Flying robots can do warehouse inventory way faster than humans
Warehouses offer all kinds of opportunities for robots. Semi-structured controlled environments, lots of repetitive tasks, and humans that would almost universally rather be somewhere else. Robots have been doing great at taking over jobs that involve moving stuff from one place to another, but there are all kinds of other things that have to happen to keep warehouses operating efficiently.
Corvus Robotics, a YC-backed startup that's just coming out of stealth, has decided that they want to go after warehouse inventory tracking.
That is, making sure that a warehouse knows exactly what's inside of it and where. This is a more complicated task than it seems like it should be, and not just any robot is able to do it. Corvus' solution involves autonomous drones that can fly unattended for weeks on end, collecting inventory data without any human intervention at all.
Many warehouses have a dedicated team of humans whose job is to wander around the warehouse scanning stuff to maintain an up to date list of where everything is, a task which is both very important and very boring. As it turns out, autonomous drones can scan up to ten times faster than humans—Corvus Robotics' drones are able to inventory an entire warehouse on a rolling basis in just a couple days, while it would take a human team weeks to do the same task.
Inventory is a significant opportunity for robotics, and we've seen a bunch of different attempts at doing inventory in places like supermarkets, but warehouses are different. Warehouses can be huge, in every dimension, meaning that the kinds of robots that can make supermarket inventory work just won't cut it in a warehouse environment for the simple reason that they can't see inventory stacked on shelves all the way to the ceiling, which can be over 20m high. And this is why the drone form factor, while novel, actually offers a uniquely useful solution.
It's probably fair to think of a warehouse as a semi-structured environment, with emphasis on the "semi." At the beginning of a deployment, Corvus will generate one map of the operating area that includes both geometric and semantic information. After that, the drones will autonomously update that map with each flight throughout their entire lifetimes. There are walls and ceilings that don't move, along with large shelving units that are mostly stationary, but those things aren't going to do your localization system any favors since they all look the same. And the stuff that does offer some uniqueness, like the items on those shelves, is changing all the time. "That's a huge problem for us," says Mohammed Kabir, Corvus Robotics' CTO. "Being able to do place recognition at the granularity that we need while everything is changing is really hard." If you were looking closely at the video, you may have spotted some fiducials (optical patterns placed in the environment that vision systems find easy to spot), but we're told that the video was shot in Corvus Robotics' development warehouse where those markers are used for ground truth testing.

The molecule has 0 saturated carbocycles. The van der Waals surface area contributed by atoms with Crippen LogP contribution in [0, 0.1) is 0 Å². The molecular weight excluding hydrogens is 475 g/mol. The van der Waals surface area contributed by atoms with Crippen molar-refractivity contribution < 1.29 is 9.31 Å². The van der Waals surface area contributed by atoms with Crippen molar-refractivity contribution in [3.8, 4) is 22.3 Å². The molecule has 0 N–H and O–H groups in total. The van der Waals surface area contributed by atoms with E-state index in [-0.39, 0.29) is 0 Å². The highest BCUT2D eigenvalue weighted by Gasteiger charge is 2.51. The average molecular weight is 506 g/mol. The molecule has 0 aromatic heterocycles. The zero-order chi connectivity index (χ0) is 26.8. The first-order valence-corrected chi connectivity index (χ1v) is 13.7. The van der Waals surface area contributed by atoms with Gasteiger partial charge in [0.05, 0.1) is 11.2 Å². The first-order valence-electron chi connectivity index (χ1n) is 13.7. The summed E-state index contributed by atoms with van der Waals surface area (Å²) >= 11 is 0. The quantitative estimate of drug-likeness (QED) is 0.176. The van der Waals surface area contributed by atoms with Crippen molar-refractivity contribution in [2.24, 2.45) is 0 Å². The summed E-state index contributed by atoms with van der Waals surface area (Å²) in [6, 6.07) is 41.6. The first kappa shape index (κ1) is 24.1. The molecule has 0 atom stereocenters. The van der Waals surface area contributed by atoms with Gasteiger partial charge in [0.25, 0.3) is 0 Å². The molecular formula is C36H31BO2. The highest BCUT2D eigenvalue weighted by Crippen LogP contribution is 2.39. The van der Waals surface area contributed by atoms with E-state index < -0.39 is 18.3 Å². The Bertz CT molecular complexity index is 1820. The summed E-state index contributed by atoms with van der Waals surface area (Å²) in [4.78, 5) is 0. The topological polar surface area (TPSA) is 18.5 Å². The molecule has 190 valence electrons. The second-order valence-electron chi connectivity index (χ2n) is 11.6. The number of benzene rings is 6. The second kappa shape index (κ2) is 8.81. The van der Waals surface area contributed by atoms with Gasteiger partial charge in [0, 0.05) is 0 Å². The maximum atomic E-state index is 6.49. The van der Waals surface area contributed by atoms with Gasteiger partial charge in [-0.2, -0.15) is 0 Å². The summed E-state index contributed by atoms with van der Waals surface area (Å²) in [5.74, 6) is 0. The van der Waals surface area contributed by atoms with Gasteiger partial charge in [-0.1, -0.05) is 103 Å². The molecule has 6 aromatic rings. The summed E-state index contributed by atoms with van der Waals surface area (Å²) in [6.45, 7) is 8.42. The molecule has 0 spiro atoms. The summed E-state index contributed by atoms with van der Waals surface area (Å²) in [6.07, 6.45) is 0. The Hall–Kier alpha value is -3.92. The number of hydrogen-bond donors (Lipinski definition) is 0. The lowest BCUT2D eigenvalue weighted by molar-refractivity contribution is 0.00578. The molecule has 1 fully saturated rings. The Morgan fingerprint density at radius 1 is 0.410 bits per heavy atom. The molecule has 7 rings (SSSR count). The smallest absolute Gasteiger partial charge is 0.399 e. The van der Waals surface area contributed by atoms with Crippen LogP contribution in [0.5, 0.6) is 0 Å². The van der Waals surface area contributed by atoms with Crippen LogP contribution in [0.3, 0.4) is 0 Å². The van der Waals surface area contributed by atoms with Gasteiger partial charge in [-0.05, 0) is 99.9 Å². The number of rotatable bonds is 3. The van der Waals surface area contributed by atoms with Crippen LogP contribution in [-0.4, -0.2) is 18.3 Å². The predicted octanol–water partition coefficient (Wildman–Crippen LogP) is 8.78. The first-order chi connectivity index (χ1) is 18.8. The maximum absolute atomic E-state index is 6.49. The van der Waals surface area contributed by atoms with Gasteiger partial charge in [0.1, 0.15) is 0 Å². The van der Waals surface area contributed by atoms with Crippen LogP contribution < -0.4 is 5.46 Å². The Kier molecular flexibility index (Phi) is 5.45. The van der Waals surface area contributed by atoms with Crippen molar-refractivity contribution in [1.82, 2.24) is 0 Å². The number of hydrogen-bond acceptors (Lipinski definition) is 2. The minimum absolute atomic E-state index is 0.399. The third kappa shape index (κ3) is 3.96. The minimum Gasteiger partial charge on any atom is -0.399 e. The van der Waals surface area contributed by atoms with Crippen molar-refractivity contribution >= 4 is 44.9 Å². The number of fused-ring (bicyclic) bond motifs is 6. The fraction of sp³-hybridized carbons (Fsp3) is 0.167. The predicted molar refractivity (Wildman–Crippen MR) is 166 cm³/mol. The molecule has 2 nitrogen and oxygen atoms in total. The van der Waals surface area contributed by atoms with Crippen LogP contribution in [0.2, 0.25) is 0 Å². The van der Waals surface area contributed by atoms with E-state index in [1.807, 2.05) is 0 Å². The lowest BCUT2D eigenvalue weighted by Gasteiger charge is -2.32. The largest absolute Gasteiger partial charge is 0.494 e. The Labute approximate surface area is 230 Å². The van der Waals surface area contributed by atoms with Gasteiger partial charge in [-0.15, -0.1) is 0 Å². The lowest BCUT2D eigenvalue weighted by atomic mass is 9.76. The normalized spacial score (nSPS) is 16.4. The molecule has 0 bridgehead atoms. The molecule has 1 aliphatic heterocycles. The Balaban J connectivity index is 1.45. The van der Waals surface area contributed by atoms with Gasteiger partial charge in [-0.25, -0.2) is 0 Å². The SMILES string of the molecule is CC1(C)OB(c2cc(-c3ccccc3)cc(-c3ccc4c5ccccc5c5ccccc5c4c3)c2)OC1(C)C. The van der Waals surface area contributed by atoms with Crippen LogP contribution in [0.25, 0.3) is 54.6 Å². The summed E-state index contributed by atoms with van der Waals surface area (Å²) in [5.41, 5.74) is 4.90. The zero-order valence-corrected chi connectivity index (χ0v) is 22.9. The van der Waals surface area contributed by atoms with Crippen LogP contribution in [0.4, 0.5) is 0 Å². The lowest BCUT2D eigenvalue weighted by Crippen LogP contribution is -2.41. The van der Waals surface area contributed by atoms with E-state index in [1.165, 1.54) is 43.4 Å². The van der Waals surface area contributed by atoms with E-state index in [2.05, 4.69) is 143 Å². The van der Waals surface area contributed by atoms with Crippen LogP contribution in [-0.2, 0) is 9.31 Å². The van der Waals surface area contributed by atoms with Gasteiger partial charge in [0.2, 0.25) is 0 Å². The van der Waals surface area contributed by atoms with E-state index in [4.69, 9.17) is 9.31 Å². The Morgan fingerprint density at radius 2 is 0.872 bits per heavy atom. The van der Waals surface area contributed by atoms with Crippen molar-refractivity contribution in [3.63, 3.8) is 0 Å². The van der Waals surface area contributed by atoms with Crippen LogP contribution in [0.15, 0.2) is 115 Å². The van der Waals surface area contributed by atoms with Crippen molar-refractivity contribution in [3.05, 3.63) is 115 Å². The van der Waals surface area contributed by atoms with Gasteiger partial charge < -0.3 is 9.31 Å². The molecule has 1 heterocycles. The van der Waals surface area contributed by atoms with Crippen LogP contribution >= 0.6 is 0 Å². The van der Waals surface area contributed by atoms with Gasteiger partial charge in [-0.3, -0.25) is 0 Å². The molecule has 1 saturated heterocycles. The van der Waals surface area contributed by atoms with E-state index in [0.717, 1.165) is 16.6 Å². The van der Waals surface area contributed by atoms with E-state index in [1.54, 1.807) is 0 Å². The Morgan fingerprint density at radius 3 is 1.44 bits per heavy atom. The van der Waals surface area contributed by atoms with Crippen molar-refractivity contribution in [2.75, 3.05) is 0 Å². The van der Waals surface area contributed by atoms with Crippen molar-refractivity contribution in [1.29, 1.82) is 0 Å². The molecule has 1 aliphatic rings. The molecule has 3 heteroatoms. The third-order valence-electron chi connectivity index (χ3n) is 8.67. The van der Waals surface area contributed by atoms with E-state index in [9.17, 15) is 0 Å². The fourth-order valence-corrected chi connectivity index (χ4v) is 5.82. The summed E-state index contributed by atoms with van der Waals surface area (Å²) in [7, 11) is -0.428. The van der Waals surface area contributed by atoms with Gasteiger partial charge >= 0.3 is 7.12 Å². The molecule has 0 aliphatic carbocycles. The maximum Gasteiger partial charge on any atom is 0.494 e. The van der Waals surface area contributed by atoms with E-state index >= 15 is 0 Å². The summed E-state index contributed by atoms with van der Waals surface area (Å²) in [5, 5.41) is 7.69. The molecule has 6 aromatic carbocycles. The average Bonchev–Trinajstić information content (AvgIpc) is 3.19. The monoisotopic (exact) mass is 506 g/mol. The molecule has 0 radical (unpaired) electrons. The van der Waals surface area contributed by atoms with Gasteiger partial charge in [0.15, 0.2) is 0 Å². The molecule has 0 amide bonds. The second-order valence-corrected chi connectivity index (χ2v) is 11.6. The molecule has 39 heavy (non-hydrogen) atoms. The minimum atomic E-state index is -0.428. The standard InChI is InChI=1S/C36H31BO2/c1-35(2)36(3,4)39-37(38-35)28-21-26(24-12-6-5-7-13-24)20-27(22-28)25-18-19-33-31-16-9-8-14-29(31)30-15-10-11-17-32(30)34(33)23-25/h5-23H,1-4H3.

In real deployments, fiducials (or anything else) isn't necessary. The drone has its charging dock, and the initial map, but otherwise it's doing onboard visual-inertial SLAM (simultaneous localization and mapping), dense volumetric mapping, and motion planning with its 10 camera array and an autonomy stack running on ROS and PX4 for real time flight control. Corvus isn't willing to let us in on all of their secrets, but they did tell us that they incorporate some of the structured components of the environment into their SLAM solution, as well as some things are semi-static—that is, things that are unlikely to change over the duration of a single flight, helping the drone with loop closure.
One of the big parts of being able to do this is the ability to localize in very large, unstructured environments where things are constantly changing without having to rely on external infrastructure. For example, a WiFi connection back to our base station is not guaranteed, so everything needs to run on-board the drone, which is a non-trivial task. It's essentially all of the compute of a self-driving car, compressed into the drone. -Mohammed Kabir
Corvus is able to scan between 200 and 400 pallet positions per hour per drone, inclusive of recharge time. At ground level, this is probably about equivalent in speed to a human (although more sustainable).
But as you start looking at inventory higher off the ground, the drone maintains a constant scan rate, while for a human, it gets exponentially harder, involving things like strapping yourself to a forklift. And of course the majority of the items in a high warehouse are not at ground level, because ground level only covers a tier or two of a space that may soar to 20 meters. Overall, Corvus says that they can do inventory up to 10x faster than a human.